Storage and distribution Significant gap between province and district level Standard operating procedures for drug distribution existed but not consistently applied at all levels Value of inventory loss always less than 5%: Effective management of inventory Appropriate use of medicines The common measure to improve the use of medicines in hospital is through Therapeutic and Drug Committee There is also large disparity on performance of this committee among hospitals Lack of national treatment guidelines for common diseases
Access to Quality Products and Services Availability: stock out of essential drugs or specific programs rarely occurred Licensed pharmacies or drug sellers are available in all communities but distribution of drug dispense is uneven Licensed pharmacists are available in most health facilities Number of population per pharmacist still high in most of provinces
Financing Out of pocket expenses for healthcare in general and for medicines in particular vary considerably among income groups Price control measures exist but not consistently enforced The most common measure for price control of medicines is price posting for retailing drug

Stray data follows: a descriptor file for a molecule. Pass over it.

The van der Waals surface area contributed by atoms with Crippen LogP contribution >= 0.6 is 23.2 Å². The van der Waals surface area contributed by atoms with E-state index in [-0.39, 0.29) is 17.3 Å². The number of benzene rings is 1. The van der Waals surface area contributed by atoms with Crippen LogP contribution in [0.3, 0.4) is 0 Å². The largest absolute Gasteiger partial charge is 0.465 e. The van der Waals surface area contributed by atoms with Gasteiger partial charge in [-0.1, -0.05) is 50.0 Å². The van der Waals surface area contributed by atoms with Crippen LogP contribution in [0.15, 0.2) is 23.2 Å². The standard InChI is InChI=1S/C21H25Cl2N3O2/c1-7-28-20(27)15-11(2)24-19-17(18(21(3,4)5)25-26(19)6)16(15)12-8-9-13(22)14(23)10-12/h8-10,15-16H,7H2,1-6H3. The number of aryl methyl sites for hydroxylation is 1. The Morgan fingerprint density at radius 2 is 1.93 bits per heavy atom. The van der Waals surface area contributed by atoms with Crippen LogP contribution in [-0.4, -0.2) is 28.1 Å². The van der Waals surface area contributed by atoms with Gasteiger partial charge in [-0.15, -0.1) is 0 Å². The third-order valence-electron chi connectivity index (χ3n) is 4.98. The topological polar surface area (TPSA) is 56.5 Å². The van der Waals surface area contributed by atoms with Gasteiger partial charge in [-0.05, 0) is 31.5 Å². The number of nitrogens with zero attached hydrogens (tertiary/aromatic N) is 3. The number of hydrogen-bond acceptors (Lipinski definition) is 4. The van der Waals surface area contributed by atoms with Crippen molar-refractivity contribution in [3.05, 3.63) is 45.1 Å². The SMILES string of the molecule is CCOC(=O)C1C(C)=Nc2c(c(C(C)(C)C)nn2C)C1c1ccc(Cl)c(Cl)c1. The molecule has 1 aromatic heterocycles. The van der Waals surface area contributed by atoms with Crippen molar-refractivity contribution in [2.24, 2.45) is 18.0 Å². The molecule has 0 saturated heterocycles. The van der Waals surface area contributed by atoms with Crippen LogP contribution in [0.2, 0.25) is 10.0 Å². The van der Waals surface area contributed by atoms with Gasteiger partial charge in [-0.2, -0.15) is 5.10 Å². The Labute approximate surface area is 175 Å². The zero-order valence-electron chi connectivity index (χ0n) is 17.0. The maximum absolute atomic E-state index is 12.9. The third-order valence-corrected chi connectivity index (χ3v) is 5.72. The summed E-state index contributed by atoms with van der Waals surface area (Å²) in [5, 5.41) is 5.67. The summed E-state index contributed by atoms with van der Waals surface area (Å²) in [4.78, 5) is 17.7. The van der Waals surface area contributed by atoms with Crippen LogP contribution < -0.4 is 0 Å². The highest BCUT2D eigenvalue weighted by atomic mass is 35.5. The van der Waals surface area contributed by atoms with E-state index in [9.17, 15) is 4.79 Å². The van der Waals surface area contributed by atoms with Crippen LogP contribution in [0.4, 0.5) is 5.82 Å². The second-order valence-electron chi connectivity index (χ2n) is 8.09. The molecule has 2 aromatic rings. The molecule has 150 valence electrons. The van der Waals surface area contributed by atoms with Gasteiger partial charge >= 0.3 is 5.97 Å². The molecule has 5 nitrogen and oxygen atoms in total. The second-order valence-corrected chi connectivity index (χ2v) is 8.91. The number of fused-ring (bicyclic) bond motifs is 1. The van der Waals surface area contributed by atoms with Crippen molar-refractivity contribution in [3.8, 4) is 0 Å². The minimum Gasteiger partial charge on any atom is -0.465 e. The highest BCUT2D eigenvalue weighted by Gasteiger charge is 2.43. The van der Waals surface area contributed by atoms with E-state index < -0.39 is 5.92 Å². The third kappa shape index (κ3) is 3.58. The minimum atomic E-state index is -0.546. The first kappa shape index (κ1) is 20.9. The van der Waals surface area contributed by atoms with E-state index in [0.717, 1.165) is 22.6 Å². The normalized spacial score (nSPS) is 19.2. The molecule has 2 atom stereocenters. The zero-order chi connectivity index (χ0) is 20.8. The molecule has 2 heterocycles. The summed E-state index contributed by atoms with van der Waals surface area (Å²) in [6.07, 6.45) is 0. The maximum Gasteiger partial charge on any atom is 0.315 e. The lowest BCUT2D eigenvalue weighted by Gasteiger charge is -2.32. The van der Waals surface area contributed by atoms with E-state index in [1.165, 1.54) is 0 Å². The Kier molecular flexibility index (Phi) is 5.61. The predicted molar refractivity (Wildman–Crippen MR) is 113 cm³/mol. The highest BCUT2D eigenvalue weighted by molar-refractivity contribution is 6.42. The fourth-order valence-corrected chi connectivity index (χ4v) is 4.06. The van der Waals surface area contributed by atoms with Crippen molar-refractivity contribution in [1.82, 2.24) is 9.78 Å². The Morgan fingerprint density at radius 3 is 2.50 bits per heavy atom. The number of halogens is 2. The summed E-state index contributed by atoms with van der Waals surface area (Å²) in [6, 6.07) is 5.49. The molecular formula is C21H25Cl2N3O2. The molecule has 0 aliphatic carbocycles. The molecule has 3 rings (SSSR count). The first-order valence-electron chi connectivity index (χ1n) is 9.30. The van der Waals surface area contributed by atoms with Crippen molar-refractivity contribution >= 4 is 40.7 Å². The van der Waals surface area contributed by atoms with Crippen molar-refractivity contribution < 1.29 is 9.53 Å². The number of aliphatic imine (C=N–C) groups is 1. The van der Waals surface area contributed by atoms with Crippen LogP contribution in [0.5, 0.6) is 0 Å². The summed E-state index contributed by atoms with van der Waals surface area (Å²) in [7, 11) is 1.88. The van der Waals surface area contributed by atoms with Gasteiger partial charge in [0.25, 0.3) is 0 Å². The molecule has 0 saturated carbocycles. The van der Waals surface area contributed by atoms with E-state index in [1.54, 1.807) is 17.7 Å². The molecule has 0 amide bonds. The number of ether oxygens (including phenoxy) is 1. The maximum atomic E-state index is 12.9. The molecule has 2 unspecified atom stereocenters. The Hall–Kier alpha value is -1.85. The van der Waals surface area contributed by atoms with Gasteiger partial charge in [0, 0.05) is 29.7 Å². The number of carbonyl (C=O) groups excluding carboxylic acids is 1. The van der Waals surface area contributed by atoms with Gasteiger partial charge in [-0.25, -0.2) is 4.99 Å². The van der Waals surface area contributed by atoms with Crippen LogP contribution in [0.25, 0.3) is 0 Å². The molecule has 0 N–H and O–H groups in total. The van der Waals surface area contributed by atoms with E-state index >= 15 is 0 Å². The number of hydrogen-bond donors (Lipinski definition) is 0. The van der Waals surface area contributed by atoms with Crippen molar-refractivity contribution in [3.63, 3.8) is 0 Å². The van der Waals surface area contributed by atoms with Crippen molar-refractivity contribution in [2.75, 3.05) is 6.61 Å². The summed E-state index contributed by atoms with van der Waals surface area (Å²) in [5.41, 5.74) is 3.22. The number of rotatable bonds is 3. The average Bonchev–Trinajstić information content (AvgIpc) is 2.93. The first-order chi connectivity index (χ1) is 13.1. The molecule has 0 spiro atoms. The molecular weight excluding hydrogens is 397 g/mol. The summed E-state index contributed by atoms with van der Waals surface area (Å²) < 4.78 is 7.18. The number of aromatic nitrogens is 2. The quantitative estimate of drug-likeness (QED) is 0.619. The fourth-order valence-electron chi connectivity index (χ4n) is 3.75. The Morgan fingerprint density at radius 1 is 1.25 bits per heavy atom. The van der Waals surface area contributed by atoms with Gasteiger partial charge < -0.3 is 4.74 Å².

Conclusion Critical issues are revealed: Lack of measures to ensuring quality of medicines within procurement and post marketed Cost containing is still limited Both non-propriety names and propriety names are used in drug bidding Less attention paid to National Essential Medicines List Appropriate use of medicines Lack of national treatment guidelines for common diseases Lack of strong and strategic measures to control price of medicines
Recommendation National treatment guidelines need to be urgently promulgated and applied in hospital practice as well as in training and supervising quality of care. To consolidate the system of measures to ensure quality of medicines within procurement and post marketed Need to have strategic and comprehensive measures for cost control of medicines To have routine system for reporting core indicators of pharmaceutical management
Assessment of data collection & quality by provinces
Weakness - Resources/Policy Most of indicators of HIS are inadequate; scoring is low Resources allocated for HIS is insufficiency and no separate budget line for HIS. Policy, regulation frame for HIS in Vietnam was not well developed. Data collection Lack of supervision mechanism and quality control system for collecting and analyzing data.